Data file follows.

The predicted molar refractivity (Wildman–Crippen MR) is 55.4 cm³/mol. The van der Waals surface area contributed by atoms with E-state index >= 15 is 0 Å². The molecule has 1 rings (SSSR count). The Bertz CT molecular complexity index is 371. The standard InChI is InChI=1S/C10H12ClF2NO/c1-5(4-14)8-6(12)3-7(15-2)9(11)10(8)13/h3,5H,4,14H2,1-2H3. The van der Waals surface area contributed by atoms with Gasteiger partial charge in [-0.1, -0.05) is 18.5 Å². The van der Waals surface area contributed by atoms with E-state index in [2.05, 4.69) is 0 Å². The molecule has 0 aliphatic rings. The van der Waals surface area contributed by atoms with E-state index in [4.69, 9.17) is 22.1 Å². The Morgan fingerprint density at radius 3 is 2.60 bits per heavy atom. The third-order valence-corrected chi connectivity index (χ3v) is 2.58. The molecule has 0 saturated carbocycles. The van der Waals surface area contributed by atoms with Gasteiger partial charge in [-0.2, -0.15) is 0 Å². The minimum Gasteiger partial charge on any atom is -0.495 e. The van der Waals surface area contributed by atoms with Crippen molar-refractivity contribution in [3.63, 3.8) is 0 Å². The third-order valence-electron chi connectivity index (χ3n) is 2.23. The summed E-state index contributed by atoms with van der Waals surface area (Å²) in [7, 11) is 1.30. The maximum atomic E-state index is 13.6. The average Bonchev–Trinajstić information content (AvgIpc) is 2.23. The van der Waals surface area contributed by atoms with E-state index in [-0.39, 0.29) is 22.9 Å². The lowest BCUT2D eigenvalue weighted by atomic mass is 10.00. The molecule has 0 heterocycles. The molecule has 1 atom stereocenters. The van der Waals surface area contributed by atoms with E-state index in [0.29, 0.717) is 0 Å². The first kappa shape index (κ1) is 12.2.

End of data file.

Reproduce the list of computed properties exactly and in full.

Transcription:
The predicted molar refractivity (Wildman–Crippen MR) is 55.4 cm³/mol. The van der Waals surface area contributed by atoms with E-state index >= 15 is 0 Å². The molecule has 1 rings (SSSR count). The Bertz CT molecular complexity index is 371. The standard InChI is InChI=1S/C10H12ClF2NO/c1-5(4-14)8-6(12)3-7(15-2)9(11)10(8)13/h3,5H,4,14H2,1-2H3. The van der Waals surface area contributed by atoms with Gasteiger partial charge in [-0.1, -0.05) is 18.5 Å². The van der Waals surface area contributed by atoms with E-state index in [2.05, 4.69) is 0 Å². The molecule has 0 aliphatic rings. The van der Waals surface area contributed by atoms with E-state index in [4.69, 9.17) is 22.1 Å². The Morgan fingerprint density at radius 3 is 2.60 bits per heavy atom. The third-order valence-corrected chi connectivity index (χ3v) is 2.58. The molecule has 0 saturated carbocycles. The van der Waals surface area contributed by atoms with Gasteiger partial charge in [-0.2, -0.15) is 0 Å². The minimum Gasteiger partial charge on any atom is -0.495 e. The van der Waals surface area contributed by atoms with Crippen molar-refractivity contribution in [3.63, 3.8) is 0 Å². The third-order valence-electron chi connectivity index (χ3n) is 2.23. The summed E-state index contributed by atoms with van der Waals surface area (Å²) in [7, 11) is 1.30. The maximum atomic E-state index is 13.6. The average Bonchev–Trinajstić information content (AvgIpc) is 2.23. The van der Waals surface area contributed by atoms with E-state index in [-0.39, 0.29) is 22.9 Å². The lowest BCUT2D eigenvalue weighted by atomic mass is 10.00. The molecule has 0 heterocycles. The molecule has 1 atom stereocenters. The van der Waals surface area contributed by atoms with E-state index in [0.29, 0.717) is 0 Å². The first kappa shape index (κ1) is 12.2.